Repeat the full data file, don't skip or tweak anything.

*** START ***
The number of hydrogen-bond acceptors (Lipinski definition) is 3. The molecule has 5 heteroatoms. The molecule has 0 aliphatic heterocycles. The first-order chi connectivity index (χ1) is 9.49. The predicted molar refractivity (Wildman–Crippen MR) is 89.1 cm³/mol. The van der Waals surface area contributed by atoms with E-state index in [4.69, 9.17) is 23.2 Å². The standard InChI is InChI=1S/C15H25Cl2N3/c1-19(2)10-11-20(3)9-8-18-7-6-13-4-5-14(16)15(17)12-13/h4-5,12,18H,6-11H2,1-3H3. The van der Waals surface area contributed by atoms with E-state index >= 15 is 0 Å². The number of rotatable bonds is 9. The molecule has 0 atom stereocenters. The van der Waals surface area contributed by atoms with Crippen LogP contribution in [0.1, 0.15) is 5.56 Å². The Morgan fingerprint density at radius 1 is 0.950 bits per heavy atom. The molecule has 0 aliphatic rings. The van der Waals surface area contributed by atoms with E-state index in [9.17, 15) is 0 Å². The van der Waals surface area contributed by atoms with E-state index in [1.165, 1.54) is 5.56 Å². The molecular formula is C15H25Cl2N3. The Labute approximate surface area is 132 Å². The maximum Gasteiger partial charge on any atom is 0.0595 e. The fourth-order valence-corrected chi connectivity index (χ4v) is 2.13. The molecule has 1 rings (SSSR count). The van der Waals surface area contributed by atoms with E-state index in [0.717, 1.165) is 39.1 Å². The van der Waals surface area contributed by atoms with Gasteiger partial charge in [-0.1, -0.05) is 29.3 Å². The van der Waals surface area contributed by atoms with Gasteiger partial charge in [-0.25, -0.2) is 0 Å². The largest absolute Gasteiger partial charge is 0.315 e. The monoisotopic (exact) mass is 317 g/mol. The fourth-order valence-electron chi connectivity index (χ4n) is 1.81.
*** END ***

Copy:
The number of hydrogen-bond acceptors (Lipinski definition) is 3. The molecule has 5 heteroatoms. The molecule has 0 aliphatic heterocycles. The first-order chi connectivity index (χ1) is 9.49. The predicted molar refractivity (Wildman–Crippen MR) is 89.1 cm³/mol. The van der Waals surface area contributed by atoms with E-state index in [4.69, 9.17) is 23.2 Å². The standard InChI is InChI=1S/C15H25Cl2N3/c1-19(2)10-11-20(3)9-8-18-7-6-13-4-5-14(16)15(17)12-13/h4-5,12,18H,6-11H2,1-3H3. The van der Waals surface area contributed by atoms with E-state index >= 15 is 0 Å². The number of rotatable bonds is 9. The molecule has 0 atom stereocenters. The van der Waals surface area contributed by atoms with Crippen LogP contribution in [0.1, 0.15) is 5.56 Å². The Morgan fingerprint density at radius 1 is 0.950 bits per heavy atom. The molecule has 0 aliphatic rings. The van der Waals surface area contributed by atoms with E-state index in [9.17, 15) is 0 Å². The van der Waals surface area contributed by atoms with E-state index in [1.165, 1.54) is 5.56 Å². The molecular formula is C15H25Cl2N3. The Labute approximate surface area is 132 Å². The maximum Gasteiger partial charge on any atom is 0.0595 e. The fourth-order valence-corrected chi connectivity index (χ4v) is 2.13. The molecule has 1 rings (SSSR count). The van der Waals surface area contributed by atoms with E-state index in [0.717, 1.165) is 39.1 Å². The van der Waals surface area contributed by atoms with Gasteiger partial charge in [-0.1, -0.05) is 29.3 Å². The van der Waals surface area contributed by atoms with Gasteiger partial charge in [-0.25, -0.2) is 0 Å². The largest absolute Gasteiger partial charge is 0.315 e. The monoisotopic (exact) mass is 317 g/mol. The fourth-order valence-electron chi connectivity index (χ4n) is 1.81.